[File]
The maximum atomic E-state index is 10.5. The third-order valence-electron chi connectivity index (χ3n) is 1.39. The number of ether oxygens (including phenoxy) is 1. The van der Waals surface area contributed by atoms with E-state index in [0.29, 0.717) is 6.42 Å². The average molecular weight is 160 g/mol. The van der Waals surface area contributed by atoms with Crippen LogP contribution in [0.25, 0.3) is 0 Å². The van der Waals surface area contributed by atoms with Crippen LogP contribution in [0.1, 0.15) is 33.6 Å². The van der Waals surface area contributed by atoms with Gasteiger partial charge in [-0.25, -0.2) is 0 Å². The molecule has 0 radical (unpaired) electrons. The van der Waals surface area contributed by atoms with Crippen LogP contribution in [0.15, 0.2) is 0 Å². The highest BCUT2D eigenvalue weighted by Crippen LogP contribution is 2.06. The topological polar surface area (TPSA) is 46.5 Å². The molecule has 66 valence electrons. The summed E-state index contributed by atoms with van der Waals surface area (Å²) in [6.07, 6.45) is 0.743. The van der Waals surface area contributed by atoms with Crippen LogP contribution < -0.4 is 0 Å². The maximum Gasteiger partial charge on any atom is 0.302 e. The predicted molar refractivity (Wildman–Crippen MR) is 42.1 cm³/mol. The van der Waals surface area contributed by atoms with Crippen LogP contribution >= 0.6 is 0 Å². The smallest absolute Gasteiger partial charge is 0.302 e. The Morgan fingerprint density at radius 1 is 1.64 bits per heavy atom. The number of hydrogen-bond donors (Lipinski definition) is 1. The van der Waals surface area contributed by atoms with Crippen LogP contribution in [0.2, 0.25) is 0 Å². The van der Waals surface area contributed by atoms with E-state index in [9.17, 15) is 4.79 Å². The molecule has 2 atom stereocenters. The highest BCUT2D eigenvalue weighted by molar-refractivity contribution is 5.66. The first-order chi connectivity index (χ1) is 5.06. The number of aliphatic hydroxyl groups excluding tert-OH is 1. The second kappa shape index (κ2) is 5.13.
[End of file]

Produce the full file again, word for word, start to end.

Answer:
The maximum atomic E-state index is 10.5. The third-order valence-electron chi connectivity index (χ3n) is 1.39. The number of ether oxygens (including phenoxy) is 1. The van der Waals surface area contributed by atoms with E-state index in [0.29, 0.717) is 6.42 Å². The average molecular weight is 160 g/mol. The van der Waals surface area contributed by atoms with Crippen LogP contribution in [0.25, 0.3) is 0 Å². The van der Waals surface area contributed by atoms with Crippen LogP contribution in [0.1, 0.15) is 33.6 Å². The van der Waals surface area contributed by atoms with Gasteiger partial charge in [-0.25, -0.2) is 0 Å². The molecule has 0 radical (unpaired) electrons. The van der Waals surface area contributed by atoms with Crippen LogP contribution in [0.15, 0.2) is 0 Å². The highest BCUT2D eigenvalue weighted by Crippen LogP contribution is 2.06. The topological polar surface area (TPSA) is 46.5 Å². The molecule has 66 valence electrons. The summed E-state index contributed by atoms with van der Waals surface area (Å²) in [6.07, 6.45) is 0.743. The van der Waals surface area contributed by atoms with Crippen LogP contribution < -0.4 is 0 Å². The maximum Gasteiger partial charge on any atom is 0.302 e. The predicted molar refractivity (Wildman–Crippen MR) is 42.1 cm³/mol. The van der Waals surface area contributed by atoms with Crippen LogP contribution >= 0.6 is 0 Å². The smallest absolute Gasteiger partial charge is 0.302 e. The Morgan fingerprint density at radius 1 is 1.64 bits per heavy atom. The number of hydrogen-bond donors (Lipinski definition) is 1. The van der Waals surface area contributed by atoms with Crippen LogP contribution in [0.2, 0.25) is 0 Å². The van der Waals surface area contributed by atoms with E-state index in [9.17, 15) is 4.79 Å². The molecule has 2 atom stereocenters. The highest BCUT2D eigenvalue weighted by molar-refractivity contribution is 5.66. The first-order chi connectivity index (χ1) is 5.06. The number of aliphatic hydroxyl groups excluding tert-OH is 1. The second kappa shape index (κ2) is 5.13.